A key theme in Campbell’s book is the group’s impact on political discourse and behavior in the United States (and beyond). Much in the same way that former president Donald Trump’s use of violent rhetoric has (to many) made it seem more acceptable, the Proud Boys’ casual and consistent use of violent intimidation as a political tactic is increasingly seen as an unremarkable feature of the political landscape.
Campbell wrote: “The Proud Boys bring in aggressive energy wherever they go that could turn grandma’s bingo night into the Thunderdome within minutes. Getting regular people to go along with violence is one of the many sobering characteristics of the Trump era that the Proud Boys helped to normalize.”
He continued: “…the Proud Boys’ greatest impact was not in their ability to make big violent events happen—though they certainly did plenty of that—but in their successful normalization of political violence and bigoted rhetoric (that they) pulled from the fringes of the far right and into the mainstream. They are the reason why you can expect now, at any given American protest, not just cardboard signs and sit-ins, but men covered in football pads and makeshift armor, wielding the Stars and Stripes as weapons and beating any protester who dares try to confront them.”
Alarmingly, few Republican Party officials or media figures have dared to criticize them for the threat they pose to democratic norms and democracy itself. Donald Trump, when asked by moderator Chris Wallace during a 2020 presidential debate with Joe Biden if he would condemn white supremacist and militia groups, infamously said, “Proud Boys, stand back and stand by”—which observers contend resulted in a surge of new recruits for the violent organization. In another infamous public statement a year after the Insurrection, the Republican National Committee called the Jan. 6 riot “legitimate political discourse.”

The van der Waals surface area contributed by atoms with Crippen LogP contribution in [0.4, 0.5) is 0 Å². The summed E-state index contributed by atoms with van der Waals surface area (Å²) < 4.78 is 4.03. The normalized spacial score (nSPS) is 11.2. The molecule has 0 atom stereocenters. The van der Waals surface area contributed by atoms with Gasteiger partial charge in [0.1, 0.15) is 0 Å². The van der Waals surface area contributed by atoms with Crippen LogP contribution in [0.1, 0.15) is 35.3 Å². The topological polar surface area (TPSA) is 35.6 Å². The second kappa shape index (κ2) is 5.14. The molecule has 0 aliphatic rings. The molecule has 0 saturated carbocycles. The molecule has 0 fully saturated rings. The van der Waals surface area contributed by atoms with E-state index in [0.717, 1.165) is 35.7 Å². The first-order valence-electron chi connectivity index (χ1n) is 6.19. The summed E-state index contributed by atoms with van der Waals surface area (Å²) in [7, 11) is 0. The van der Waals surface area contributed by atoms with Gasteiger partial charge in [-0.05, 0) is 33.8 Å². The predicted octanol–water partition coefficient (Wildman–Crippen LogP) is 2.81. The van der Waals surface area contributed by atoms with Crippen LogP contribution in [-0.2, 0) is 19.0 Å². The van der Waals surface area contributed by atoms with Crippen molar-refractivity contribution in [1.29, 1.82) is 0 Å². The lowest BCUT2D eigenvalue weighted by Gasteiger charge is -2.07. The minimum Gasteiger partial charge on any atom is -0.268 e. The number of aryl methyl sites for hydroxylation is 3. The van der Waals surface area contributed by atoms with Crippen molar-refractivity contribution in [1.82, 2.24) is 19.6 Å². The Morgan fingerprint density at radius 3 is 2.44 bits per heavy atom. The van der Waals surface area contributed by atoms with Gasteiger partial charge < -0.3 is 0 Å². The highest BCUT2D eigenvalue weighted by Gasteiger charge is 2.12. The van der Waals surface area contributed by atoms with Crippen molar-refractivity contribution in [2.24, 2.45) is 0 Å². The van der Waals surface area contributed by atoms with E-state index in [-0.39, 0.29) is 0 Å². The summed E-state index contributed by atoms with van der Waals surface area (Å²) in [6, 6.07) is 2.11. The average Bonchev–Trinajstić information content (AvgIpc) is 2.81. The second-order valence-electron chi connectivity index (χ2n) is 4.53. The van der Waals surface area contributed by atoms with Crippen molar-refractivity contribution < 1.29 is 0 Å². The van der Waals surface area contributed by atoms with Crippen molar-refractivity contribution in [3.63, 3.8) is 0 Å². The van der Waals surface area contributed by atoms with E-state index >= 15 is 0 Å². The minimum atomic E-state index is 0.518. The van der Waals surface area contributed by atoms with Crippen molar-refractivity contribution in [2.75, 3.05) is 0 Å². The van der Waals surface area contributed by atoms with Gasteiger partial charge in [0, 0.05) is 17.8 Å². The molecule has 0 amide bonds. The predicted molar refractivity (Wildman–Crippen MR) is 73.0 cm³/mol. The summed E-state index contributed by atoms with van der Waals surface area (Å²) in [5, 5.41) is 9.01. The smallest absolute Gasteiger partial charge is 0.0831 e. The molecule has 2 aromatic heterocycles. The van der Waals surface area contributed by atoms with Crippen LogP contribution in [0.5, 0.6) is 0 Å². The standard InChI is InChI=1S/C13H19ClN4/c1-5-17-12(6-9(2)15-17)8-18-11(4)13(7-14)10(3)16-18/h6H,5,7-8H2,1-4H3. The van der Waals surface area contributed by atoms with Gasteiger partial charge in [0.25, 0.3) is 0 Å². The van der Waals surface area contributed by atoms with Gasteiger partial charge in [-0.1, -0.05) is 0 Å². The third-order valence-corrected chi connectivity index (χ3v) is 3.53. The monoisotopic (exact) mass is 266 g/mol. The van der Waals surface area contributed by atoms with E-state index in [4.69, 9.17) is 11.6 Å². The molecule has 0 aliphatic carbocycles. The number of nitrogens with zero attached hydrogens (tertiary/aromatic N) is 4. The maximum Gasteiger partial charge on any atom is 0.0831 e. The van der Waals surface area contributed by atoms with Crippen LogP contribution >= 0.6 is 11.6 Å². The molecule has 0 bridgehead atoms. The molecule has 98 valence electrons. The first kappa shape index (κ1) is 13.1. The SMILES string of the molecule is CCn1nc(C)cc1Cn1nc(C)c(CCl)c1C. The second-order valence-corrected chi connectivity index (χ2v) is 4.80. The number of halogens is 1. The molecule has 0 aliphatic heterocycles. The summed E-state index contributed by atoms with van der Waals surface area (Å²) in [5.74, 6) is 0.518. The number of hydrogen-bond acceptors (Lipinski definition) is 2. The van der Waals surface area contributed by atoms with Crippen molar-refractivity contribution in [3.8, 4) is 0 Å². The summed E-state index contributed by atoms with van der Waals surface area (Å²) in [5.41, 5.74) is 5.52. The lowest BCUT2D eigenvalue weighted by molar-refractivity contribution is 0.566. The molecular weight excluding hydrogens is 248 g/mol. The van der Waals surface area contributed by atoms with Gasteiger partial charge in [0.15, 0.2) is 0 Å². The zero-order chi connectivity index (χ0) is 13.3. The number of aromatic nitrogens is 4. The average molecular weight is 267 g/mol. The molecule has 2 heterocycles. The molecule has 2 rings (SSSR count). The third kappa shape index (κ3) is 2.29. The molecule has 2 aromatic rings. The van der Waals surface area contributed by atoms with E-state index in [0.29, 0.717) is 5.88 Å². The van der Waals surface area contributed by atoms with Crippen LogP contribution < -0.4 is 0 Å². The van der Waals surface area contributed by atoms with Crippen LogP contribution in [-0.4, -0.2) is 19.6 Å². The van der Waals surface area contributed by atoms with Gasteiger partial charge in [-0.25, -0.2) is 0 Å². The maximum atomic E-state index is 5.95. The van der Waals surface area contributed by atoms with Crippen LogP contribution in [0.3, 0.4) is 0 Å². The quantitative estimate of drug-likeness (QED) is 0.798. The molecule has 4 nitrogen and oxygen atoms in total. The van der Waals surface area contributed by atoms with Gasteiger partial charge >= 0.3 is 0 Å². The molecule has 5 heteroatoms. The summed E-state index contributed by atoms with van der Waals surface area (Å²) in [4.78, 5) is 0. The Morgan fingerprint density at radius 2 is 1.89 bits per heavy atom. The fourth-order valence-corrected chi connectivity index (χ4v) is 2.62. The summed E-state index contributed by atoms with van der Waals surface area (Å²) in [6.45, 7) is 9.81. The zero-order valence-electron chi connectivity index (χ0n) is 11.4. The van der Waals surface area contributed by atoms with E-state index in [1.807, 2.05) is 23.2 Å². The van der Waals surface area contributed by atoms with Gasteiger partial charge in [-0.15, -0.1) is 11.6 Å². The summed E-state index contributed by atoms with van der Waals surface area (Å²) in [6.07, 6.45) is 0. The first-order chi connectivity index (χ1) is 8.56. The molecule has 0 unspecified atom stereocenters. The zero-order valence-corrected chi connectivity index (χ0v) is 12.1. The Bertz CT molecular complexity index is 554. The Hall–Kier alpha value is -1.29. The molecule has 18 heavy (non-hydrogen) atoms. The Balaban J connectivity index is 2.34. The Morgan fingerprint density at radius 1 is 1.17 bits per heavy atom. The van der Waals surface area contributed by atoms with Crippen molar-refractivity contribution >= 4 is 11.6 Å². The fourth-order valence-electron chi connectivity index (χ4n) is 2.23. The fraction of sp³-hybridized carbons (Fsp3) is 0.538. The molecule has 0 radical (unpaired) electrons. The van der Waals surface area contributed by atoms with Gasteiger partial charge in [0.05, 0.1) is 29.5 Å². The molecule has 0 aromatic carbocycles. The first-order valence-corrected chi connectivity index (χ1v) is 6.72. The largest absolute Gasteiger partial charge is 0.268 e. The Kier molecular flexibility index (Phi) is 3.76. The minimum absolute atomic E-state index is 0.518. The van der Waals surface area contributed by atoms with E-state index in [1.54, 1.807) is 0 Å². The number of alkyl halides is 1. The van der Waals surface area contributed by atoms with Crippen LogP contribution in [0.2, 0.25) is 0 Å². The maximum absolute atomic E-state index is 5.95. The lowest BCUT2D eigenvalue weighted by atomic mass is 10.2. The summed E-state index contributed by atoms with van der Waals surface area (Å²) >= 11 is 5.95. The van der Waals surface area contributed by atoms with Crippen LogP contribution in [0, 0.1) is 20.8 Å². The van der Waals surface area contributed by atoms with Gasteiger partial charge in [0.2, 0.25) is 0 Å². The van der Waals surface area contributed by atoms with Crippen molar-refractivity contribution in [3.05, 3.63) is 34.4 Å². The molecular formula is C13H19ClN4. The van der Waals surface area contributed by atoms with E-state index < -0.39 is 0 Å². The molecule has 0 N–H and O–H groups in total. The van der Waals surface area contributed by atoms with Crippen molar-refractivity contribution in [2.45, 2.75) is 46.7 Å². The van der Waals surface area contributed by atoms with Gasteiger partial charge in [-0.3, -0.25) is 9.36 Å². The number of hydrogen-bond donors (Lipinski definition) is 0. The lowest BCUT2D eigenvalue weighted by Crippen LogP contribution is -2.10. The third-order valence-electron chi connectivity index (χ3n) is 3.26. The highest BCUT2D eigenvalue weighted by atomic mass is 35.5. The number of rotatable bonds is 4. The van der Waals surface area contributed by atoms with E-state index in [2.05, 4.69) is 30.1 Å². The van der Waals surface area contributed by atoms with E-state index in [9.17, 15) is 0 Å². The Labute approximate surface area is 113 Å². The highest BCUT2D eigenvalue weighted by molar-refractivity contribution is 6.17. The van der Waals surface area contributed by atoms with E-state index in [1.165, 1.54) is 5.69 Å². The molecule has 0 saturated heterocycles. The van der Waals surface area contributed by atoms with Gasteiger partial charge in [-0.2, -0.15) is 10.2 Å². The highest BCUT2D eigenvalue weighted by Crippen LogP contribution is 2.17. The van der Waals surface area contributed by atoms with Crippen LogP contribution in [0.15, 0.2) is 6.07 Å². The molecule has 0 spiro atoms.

One Republican who has been vocal in his criticism of Trump and his far-right supporters is global movie icon and former governor of California Arnold Schwarzenegger. Schwarzenegger, whose Austrian father was a member of the Nazi party during World War II, has released a number of viral videos that speak directly to young white men who are drawn to organizations like the Proud Boys.
“My father and so many millions of other men were sucked into a hate system,” he said, “through lies and deceits. So we have seen where that leads. I have seen first-hand how broken those men were.”
So what can be done about the disturbing emergence of the Proud Boys as a reactionary force determined to block social progress? The first step is hiding in plain sight: Recognize that gender is at the heart of it—and then seek to understand why.
In his book Healing from Hate: How Young Men Get Into—and Out of—Violent Extremism, the sociologist Michael Kimmel wrote that young men who are attracted to far-right groups like the Proud Boys typically long to belong to a brotherhood and want to be seen—by their peers and others—as men.
“These young men feel entitled to a sense of belonging and community,” he wrote, “of holding unchallenged moral authority over women and children, and of feeling that they count in the world and that their lives matter. Experiencing threats to the lives they feel they deserve leads these young men to feel ashamed and humiliated. And it is this aggrieved entitlement—entitlement thwarted and frustrated—that leads some men to search for a way to redeem themselves as men, to restore and retrieve that sense of manhood that has been lost. Joining up is a form of masculine compensation, an alternate route to proving manhood.
“It’s within the gendered connection between humiliation and violence where we will find the key to understanding how some young men get into extremist politics and, therefore, how we, as policymakers, civil and community leaders, parents, religious leaders, and citizens, can provide a route they can use to get out.”
This analysis of extremism also contains insights about mainstream politics. If liberals, progressives and moderates want to chip away at the large majorities of white men that vote for far-right Republican candidates at the local, state, and federal level, they will need to find ways to listen and talk to these men, including the young ones, and not reflexively dismiss them as toxic and irredeemable.
That reflexive dismissal is a sure path to even more animosity, social division and violence in our teetering democracy.